Tag: The Rules of Attraction

Celluloid Heroes: My Favorite Posters of the Decade

With all the different ways that studios can market a movie these days, it’s nice to see that movie posters haven’t completely fallen by the wayside. Sometimes, a single image can make or break my interest in a film, and though trailers speak louder than posters, it certainly helps when you’ve got a kick-ass one to display in movie theaters. As part of our look back at the movies of the 2000s, here are some of my favorite posters from the last decade. You’ll probably notice that a good percentage of them come from the last two years, and while that may be representative of studios having to be more creative than ever, I think it’s more just a result of my constantly evolving taste.

antichristcold_souls

“Antichrist” (2009)

Lars von Trier’s latest film has been stirring up controversy ever since its premiere at the Cannes Film Festival earlier this year. I still haven’t seen it myself (and I’m guessing I’ll probably hate it when I do), but this poster is great nonetheless. It’s both beautiful and ugly in its marriage of eroticism and nature, and the chaotic lettering crudely written across the image gives you a pretty good idea that you’re not about to see just any ordinary film.

“Cold Souls” (2009)

Paul Giamatti has a great face, so it only makes this Matryoshka doll concept that much more interesting. When viewed in context of the movie’s plot – about a suffering artist (Giamatti playing a fictional version of himself à la “Being John Malkovich”) who stores his soul for safe keeping – it also says everything without really saying anything at all.

gracemoon

“Grace” (2009)

In terms of sheer grotesqueness, the indie horror film, “Grace,” takes the cake for its simplistic blood-in-a-baby-bottle. The fly perched on top is also a nice touch. Still, there’s something quite alluring about the image in that it doesn’t so much make you sick (like the posters for Eli Roth’s “Hostel: Part II”) as it does curious about the movie.

“Moon” (2009)

There’s certainly not a lot going on in the official poster to Duncan Jones’ directorial debut, but it mimics the quiet tone of the film perfectly. That trippy stereoscopic sphere stationed behind Sam Rockwell steals my attention every time, and that’s all you can really ask for from a poster.

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Crime and punishment, Hollywood style

I’m going to defer this weekend’s box office preview for the morning because we have several fairly major breaking developments that probably shouldn’t wait. Guess who figures in the first item…

* In the case that director Marina Zenovich built in “Roman Polanski: Wanted and Desired” — that the world-class director was both a criminal perpetrator and victim of legal malfeasance — one damning element was an interview with a former D.A. who was not supposed to have been involved in the case. As recounted by the L.A. Times’s Jack Leonard, David Wells said that he suggested to Judge Lawrence Rittenband that he could effectively sentence Polanski to jail time by ordering the accused director to undergo “diagnostic testing” in Chino State Prison, overruling the determination of a probation officer.

As described in the documentary this is, to say the least, outside the bounds of what is permitted in a situation like this. (In the context of the film it comes off as almost a petty vendetta.) Now, Wells claims that he lied. I’m not sure how to take that except that it’s never a good situation to be in when something you said may get you into trouble, and you suddenly claim that you were lying. At that point, you’re an admitted liar, the only question remaining is a matter of timing.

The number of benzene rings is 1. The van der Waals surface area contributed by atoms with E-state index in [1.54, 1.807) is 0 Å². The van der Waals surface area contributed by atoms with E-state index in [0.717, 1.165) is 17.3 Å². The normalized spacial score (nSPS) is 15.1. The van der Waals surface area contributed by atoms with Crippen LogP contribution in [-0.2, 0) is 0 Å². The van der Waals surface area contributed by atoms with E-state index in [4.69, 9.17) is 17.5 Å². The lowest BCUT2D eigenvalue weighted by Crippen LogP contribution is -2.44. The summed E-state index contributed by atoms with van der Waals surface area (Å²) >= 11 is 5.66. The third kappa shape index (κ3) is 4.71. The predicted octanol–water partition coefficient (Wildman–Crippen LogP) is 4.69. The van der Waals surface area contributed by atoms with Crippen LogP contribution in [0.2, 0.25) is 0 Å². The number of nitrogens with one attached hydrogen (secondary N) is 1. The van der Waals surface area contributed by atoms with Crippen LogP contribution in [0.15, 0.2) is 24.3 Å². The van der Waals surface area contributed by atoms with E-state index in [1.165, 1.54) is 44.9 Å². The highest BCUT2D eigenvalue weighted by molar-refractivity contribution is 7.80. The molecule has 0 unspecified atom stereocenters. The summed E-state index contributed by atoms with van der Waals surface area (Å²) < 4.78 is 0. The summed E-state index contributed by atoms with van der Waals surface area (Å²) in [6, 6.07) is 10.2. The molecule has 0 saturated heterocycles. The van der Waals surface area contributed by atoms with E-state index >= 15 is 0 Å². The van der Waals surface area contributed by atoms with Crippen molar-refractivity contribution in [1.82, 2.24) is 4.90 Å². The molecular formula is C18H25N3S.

Roman Polanski, Douglas Dalton...and Neil Diamond?

At the same time, my own position on this case could be changing to the point where I may disagree with some of what I wrote in my review of the Zenovich film. I commend you to two extremely thoughtful posts on the matter: one by Anne Thompson (who also gets a huge h/t for this item) and the other by Karina Longworth. Karina’s take on the film was quite different from mine, but all of her points are at least valid and some may well be a lot more than that.

* A horrifying story I’d forgot all about reemerged today, as if to coincide with the Polanski matter. Roger Avary, who shared story credit and an Oscar with Quentin Tarantino on “Pulp Fiction,” co-wrote the screenplay for “Beowulf, and wrote and directed 1993’s “Killing Zoe” and the 2002 Bret Easton Ellis adaptation, “The Rules of Attraction” and also used to have a pretty lively blog, has been sentenced to a year in prison for gross vehicular manslaughter and driving while intoxicated.

Although Avary previously argued he was not drunk at the time of the accident which killed one friend and severely injured another, his blood alcohol level was reportedly above the legal limit. (No stories I can find say by how much, though legally and morally, I’m not sure if it matters.) He was also reportedly driving over 100 miles per hour. I wouldn’t want to live with what he must have on his conscience. Use a designated driver, wait several hours, if need be, until you are completely sober, take a cab, drink at home, or don’t drink at all.

* On a vastly lighter note, Nikki Finke broke the news today that cinephile-bane Michael Bay will be back at the helm for “Transformers III” with a presumably chastened Megan Fox. In this case, the crime will be on the screen and the punishment will be endured by critics.

* Also another “toldja!” from the mighty Finke: Leo the MGM lion may be a shadow of his former, but he will live to roar another day.

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